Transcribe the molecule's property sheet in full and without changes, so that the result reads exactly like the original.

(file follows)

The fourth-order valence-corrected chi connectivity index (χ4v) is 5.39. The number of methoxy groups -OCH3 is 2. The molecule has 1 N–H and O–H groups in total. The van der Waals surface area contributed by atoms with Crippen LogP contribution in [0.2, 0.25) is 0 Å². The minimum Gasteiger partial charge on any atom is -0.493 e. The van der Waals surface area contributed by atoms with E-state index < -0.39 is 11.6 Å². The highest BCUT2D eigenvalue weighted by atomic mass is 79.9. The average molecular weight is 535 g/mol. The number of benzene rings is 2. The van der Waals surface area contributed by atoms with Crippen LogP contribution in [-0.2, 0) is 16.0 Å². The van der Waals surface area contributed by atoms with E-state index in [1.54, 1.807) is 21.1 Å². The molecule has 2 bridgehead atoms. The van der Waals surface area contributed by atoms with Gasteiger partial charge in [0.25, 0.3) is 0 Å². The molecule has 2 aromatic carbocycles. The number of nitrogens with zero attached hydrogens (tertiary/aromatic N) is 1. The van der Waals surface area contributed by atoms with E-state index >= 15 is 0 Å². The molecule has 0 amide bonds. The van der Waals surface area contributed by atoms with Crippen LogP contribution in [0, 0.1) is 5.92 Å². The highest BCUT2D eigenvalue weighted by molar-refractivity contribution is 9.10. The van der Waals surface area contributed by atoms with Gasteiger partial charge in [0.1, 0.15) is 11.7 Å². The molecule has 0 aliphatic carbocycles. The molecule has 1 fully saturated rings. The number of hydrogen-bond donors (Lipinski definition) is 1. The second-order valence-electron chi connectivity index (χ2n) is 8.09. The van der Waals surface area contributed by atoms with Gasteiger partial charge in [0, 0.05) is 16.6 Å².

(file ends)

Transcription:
The fourth-order valence-corrected chi connectivity index (χ4v) is 5.39. The number of methoxy groups -OCH3 is 2. The molecule has 1 N–H and O–H groups in total. The van der Waals surface area contributed by atoms with Crippen LogP contribution in [0.2, 0.25) is 0 Å². The minimum Gasteiger partial charge on any atom is -0.493 e. The van der Waals surface area contributed by atoms with E-state index < -0.39 is 11.6 Å². The highest BCUT2D eigenvalue weighted by atomic mass is 79.9. The average molecular weight is 535 g/mol. The number of benzene rings is 2. The van der Waals surface area contributed by atoms with Crippen LogP contribution in [-0.2, 0) is 16.0 Å². The van der Waals surface area contributed by atoms with E-state index in [1.54, 1.807) is 21.1 Å². The molecule has 2 bridgehead atoms. The van der Waals surface area contributed by atoms with Gasteiger partial charge in [0.25, 0.3) is 0 Å². The molecule has 2 aromatic carbocycles. The number of nitrogens with zero attached hydrogens (tertiary/aromatic N) is 1. The van der Waals surface area contributed by atoms with E-state index >= 15 is 0 Å². The molecule has 0 amide bonds. The van der Waals surface area contributed by atoms with Crippen LogP contribution in [0, 0.1) is 5.92 Å². The highest BCUT2D eigenvalue weighted by molar-refractivity contribution is 9.10. The van der Waals surface area contributed by atoms with Gasteiger partial charge in [0.1, 0.15) is 11.7 Å². The molecule has 0 aliphatic carbocycles. The molecule has 1 fully saturated rings. The number of hydrogen-bond donors (Lipinski definition) is 1. The second-order valence-electron chi connectivity index (χ2n) is 8.09. The van der Waals surface area contributed by atoms with Gasteiger partial charge in [0, 0.05) is 16.6 Å².